I’d arrived in Folkestone at about 4.30 and I was desperate for a pint. There were no boozers near the hotel (too posh). ‘Ten minutes that way.‘ a kind lady told me.

Ten minutes! It was hot and airless and I reached the edges of the town half an hour later. Now I was desperate for the cooling pint of ale. I found a pub and fell in. I became aware that the place was full of drunken Scotsmen wearing flak jackets. I went outside for a fag and the red bearded warriors were lurching around there as well.

I sat as far away from them as I could, listening to the abuse that hurled at passersby. I sneaked in to get another pint and resumed my distant seat. Then they spotted me.

‘You’re an actor, son.‘ a great hulking brute called out. The herd turned towards me. I thought of of trying my Scottish accent on them but decided against it. They might have thought that I was taking the piss. So I said, weakly. ‘Yes, I was.’ .....’Oh, he’s Mr Benn.’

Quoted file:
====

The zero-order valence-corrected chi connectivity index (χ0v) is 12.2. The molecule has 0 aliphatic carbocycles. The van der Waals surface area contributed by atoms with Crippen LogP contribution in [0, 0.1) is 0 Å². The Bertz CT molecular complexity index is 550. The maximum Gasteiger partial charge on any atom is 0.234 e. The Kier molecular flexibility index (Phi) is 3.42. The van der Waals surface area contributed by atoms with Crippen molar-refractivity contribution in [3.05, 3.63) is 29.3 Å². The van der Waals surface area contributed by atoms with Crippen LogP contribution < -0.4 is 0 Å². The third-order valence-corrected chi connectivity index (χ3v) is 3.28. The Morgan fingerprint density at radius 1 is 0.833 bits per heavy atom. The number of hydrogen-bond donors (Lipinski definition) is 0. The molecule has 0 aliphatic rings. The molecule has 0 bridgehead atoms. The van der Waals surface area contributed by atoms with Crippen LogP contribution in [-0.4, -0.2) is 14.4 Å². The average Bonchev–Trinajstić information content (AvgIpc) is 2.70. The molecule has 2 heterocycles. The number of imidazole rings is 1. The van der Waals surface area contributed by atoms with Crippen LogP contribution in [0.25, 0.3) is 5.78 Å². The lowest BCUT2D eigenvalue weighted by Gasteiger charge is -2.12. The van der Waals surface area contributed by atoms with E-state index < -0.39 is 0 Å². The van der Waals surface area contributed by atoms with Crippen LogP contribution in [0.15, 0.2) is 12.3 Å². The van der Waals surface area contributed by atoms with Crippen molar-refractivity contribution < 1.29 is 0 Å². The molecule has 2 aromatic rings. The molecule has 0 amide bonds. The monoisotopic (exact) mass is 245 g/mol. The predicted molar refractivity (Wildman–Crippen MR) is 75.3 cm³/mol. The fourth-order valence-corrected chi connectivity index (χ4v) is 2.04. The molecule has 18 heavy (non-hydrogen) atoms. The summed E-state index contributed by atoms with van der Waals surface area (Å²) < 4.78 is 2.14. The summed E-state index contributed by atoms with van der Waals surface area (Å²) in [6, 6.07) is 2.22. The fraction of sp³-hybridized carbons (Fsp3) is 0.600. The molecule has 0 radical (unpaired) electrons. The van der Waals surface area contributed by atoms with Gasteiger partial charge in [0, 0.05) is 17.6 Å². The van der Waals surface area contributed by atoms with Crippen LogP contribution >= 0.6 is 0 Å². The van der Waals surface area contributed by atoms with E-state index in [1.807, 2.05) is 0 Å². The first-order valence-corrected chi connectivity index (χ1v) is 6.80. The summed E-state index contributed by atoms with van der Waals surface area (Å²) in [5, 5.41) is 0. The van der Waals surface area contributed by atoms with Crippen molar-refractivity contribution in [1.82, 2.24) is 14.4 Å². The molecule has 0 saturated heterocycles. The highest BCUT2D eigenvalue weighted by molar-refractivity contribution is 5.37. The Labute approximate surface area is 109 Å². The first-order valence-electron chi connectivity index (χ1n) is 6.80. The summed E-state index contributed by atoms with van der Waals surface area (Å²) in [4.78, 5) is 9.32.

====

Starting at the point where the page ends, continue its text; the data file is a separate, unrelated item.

They all piled over. They almost blocked out the sun. Never judge a book by it’s cover. They behaved like pussycats, talking about their childhoods watching the bowler hatted little man and how their children who also loved it. Awash with praise and feeling hungry, I decided to go. ‘There’s a good place to eat at the end of the street and turn left.‘ a bearded child in a flak jacket said sweetly. I went with many good wishes. I was a happy man.

When I got back to the hotel my books still hadn’t been delivered. I hadn’t got a phone number for Mail Box. Stupid man. Thank the Lord that I’d brought my photos with me